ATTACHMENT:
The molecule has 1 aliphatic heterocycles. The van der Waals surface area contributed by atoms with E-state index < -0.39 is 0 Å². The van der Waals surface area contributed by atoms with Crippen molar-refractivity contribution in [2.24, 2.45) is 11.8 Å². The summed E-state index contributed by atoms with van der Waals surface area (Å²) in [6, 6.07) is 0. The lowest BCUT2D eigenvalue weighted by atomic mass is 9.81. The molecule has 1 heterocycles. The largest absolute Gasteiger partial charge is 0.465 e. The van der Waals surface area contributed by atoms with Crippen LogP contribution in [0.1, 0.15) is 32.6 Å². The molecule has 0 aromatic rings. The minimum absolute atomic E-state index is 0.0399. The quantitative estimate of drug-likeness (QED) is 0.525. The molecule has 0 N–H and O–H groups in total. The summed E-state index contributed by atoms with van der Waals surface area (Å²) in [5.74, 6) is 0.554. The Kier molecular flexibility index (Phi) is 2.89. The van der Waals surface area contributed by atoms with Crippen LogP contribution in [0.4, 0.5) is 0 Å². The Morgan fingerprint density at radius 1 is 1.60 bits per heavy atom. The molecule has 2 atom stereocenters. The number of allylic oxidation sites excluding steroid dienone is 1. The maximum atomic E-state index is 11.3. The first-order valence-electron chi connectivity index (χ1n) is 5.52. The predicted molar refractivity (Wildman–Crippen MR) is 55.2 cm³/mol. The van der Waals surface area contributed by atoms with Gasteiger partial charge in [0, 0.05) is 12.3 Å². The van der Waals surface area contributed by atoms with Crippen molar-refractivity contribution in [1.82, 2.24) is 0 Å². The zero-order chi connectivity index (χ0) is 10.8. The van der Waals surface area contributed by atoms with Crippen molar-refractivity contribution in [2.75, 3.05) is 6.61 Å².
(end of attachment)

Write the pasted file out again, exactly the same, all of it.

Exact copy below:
The molecule has 1 aliphatic heterocycles. The van der Waals surface area contributed by atoms with E-state index < -0.39 is 0 Å². The van der Waals surface area contributed by atoms with Crippen molar-refractivity contribution in [2.24, 2.45) is 11.8 Å². The summed E-state index contributed by atoms with van der Waals surface area (Å²) in [6, 6.07) is 0. The lowest BCUT2D eigenvalue weighted by atomic mass is 9.81. The molecule has 1 heterocycles. The largest absolute Gasteiger partial charge is 0.465 e. The van der Waals surface area contributed by atoms with Crippen LogP contribution in [0.1, 0.15) is 32.6 Å². The molecule has 0 aromatic rings. The minimum absolute atomic E-state index is 0.0399. The quantitative estimate of drug-likeness (QED) is 0.525. The molecule has 0 N–H and O–H groups in total. The summed E-state index contributed by atoms with van der Waals surface area (Å²) in [5.74, 6) is 0.554. The Kier molecular flexibility index (Phi) is 2.89. The van der Waals surface area contributed by atoms with Crippen LogP contribution in [0.4, 0.5) is 0 Å². The Morgan fingerprint density at radius 1 is 1.60 bits per heavy atom. The molecule has 2 atom stereocenters. The number of allylic oxidation sites excluding steroid dienone is 1. The maximum atomic E-state index is 11.3. The first-order valence-electron chi connectivity index (χ1n) is 5.52. The predicted molar refractivity (Wildman–Crippen MR) is 55.2 cm³/mol. The van der Waals surface area contributed by atoms with Gasteiger partial charge in [0, 0.05) is 12.3 Å². The van der Waals surface area contributed by atoms with Crippen molar-refractivity contribution in [1.82, 2.24) is 0 Å². The zero-order chi connectivity index (χ0) is 10.8. The van der Waals surface area contributed by atoms with Crippen molar-refractivity contribution in [2.75, 3.05) is 6.61 Å².